But by that time, May says he was too exhausted to deal with the management company.

McShane says, at that point, RCS offered to let May and Hart out of their lease. In the end, the company agreed to pro-rate the $585 monthly rent to compensate May and Hart for the days they couldn’t use their apartment.

May says he would have liked to move out, but he was recently laid off from a job as a waiter. He says it will be difficult for him to put down another security deposit and one month’s rent for a new place. With the city’s shortage of low-income housing, May worries he won’t quickly find another apartment he can afford.

"People just get that kind of abuse and have to put up with it."

“I just feel that because we are lower-income people living in lower-income housing, these property managers … assume everyone in this position doesn’t have the resources to stand up for themselves and advocate for themselves and defend their right to have a decent place to live … As a result of that, people just get that kind of abuse and have to put up with it," May said.

Aiming For Compliance

“I disagree strongly with the premise," said Tom Dabareiner, Bloomington’s director of community development who oversees the city’s housing inspections department.

"We are interested in high quality housing and achieving compliance as quickly as possible. I understand the frustration of a tenant who has a problem landlord. We’re there to work with them," Dabareiner said.

In 2015, Bloomington hired an additional housing inspector to step up rental property inspections. In the past year, the city’s two inspectors performed about 2,400 inspections. More than half those inspections required re-inspections, meaning inspectors found some type of housing code violations.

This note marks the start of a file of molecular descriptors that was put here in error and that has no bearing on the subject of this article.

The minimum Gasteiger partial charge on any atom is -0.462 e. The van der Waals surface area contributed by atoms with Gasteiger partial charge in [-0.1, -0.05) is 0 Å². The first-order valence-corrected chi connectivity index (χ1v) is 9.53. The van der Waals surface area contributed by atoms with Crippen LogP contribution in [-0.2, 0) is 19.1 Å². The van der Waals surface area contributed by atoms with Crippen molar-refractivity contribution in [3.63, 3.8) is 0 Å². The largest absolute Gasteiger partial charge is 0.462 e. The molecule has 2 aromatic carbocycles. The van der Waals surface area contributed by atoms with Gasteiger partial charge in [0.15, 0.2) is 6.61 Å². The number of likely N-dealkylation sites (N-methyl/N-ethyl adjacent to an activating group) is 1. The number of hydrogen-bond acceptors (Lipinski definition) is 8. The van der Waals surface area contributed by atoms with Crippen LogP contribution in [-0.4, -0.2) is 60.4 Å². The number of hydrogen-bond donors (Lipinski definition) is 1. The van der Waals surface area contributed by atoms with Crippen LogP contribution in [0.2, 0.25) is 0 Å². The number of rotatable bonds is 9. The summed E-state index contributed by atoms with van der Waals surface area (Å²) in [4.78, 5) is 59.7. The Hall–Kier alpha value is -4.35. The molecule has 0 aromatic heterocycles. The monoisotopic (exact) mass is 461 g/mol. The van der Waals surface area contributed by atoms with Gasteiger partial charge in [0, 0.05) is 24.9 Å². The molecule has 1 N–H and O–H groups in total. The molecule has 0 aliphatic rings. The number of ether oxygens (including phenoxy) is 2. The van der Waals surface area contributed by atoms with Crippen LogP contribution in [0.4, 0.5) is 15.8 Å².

Rental Property Inspections - City of Bloomington

Bloomington Rental Property Inspections
Editor's note: In 2014, violations data is skewed due to a change in the city's rental registration and inspection program.

“We are not interested in supporting landlords necessarily. We of course support the good ones. They never come up as a problem. Our interest is in having a supply of quality housing," Dabareiner said.

Prairie State Legal Services, a legal aid agency, has compiled a Renters Handbook. It covers such topics as getting repairs done, dispute and complaint procedures, what to do if a tenant receives an eviction notice, or if a landlord withholds a security deposit.

Emily Petri, an attorney at Prairie State, said most landlords know their advantages under the law. But many tenants are unaware of their rights, or even what’s written into their leases.

“They are not aware of what their legal rights and options are under their lease. Some tenants have not read their lease or understand fully the agreement they are entering into when they sign their lease,” Petri said.

May, who had the sewage problem, said he learned of his rights too late to press his case. He vowed to be more informed in the future.

“There are tenant laws and a bill of rights for tenants, but a lot of people aren’t familiar with it," May said. "They are ignorant of the fact that there are things that can be done."

Until that changes, May says many tenants who find themselves in a dispute with their landlord will likely face an uphill battle.

WGLT's full story Landlord V Tenant.

Coming Thursday: Judy Valente examines how Bloomington and Normal try to correct code violations in rental properties. What are some of the common code violations? And is the city cracking down hard enough on landlords who are chronic scofflaws? Read more of the Landlord v. Tenant series.